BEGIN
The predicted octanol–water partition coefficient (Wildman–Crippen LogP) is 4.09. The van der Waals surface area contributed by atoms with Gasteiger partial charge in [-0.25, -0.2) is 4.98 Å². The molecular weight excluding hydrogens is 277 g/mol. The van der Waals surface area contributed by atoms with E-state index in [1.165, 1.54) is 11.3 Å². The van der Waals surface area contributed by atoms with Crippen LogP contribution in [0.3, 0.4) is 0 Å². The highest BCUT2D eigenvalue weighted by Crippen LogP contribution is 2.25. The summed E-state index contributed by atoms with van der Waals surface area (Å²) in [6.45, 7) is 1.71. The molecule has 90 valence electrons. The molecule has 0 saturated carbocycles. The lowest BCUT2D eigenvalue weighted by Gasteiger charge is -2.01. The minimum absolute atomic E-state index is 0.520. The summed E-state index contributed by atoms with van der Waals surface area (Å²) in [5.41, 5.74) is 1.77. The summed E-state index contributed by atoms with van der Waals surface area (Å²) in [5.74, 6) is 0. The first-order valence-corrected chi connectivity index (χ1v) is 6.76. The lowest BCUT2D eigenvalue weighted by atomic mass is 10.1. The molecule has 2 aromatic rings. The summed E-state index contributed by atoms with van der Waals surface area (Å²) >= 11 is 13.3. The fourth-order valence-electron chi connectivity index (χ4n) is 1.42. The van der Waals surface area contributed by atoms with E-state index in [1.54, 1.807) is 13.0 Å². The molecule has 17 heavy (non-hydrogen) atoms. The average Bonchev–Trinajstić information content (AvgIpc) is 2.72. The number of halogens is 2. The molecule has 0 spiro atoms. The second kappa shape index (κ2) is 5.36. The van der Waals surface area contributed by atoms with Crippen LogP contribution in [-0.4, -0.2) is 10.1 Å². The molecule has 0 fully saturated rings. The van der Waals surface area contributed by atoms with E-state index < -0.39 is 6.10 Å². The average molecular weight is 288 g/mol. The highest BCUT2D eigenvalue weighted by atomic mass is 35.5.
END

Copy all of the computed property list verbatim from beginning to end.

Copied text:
The predicted octanol–water partition coefficient (Wildman–Crippen LogP) is 4.09. The van der Waals surface area contributed by atoms with Gasteiger partial charge in [-0.25, -0.2) is 4.98 Å². The molecular weight excluding hydrogens is 277 g/mol. The van der Waals surface area contributed by atoms with E-state index in [1.165, 1.54) is 11.3 Å². The van der Waals surface area contributed by atoms with Crippen LogP contribution in [0.3, 0.4) is 0 Å². The highest BCUT2D eigenvalue weighted by Crippen LogP contribution is 2.25. The summed E-state index contributed by atoms with van der Waals surface area (Å²) in [6.45, 7) is 1.71. The molecule has 90 valence electrons. The molecule has 0 saturated carbocycles. The lowest BCUT2D eigenvalue weighted by Gasteiger charge is -2.01. The minimum absolute atomic E-state index is 0.520. The summed E-state index contributed by atoms with van der Waals surface area (Å²) in [5.41, 5.74) is 1.77. The summed E-state index contributed by atoms with van der Waals surface area (Å²) in [5.74, 6) is 0. The first-order valence-corrected chi connectivity index (χ1v) is 6.76. The lowest BCUT2D eigenvalue weighted by atomic mass is 10.1. The molecule has 2 aromatic rings. The summed E-state index contributed by atoms with van der Waals surface area (Å²) >= 11 is 13.3. The fourth-order valence-electron chi connectivity index (χ4n) is 1.42. The van der Waals surface area contributed by atoms with E-state index in [1.54, 1.807) is 13.0 Å². The molecule has 17 heavy (non-hydrogen) atoms. The average Bonchev–Trinajstić information content (AvgIpc) is 2.72. The number of halogens is 2. The molecule has 0 spiro atoms. The second kappa shape index (κ2) is 5.36. The van der Waals surface area contributed by atoms with Crippen LogP contribution in [-0.4, -0.2) is 10.1 Å². The molecule has 0 fully saturated rings. The van der Waals surface area contributed by atoms with E-state index < -0.39 is 6.10 Å². The average molecular weight is 288 g/mol. The highest BCUT2D eigenvalue weighted by atomic mass is 35.5.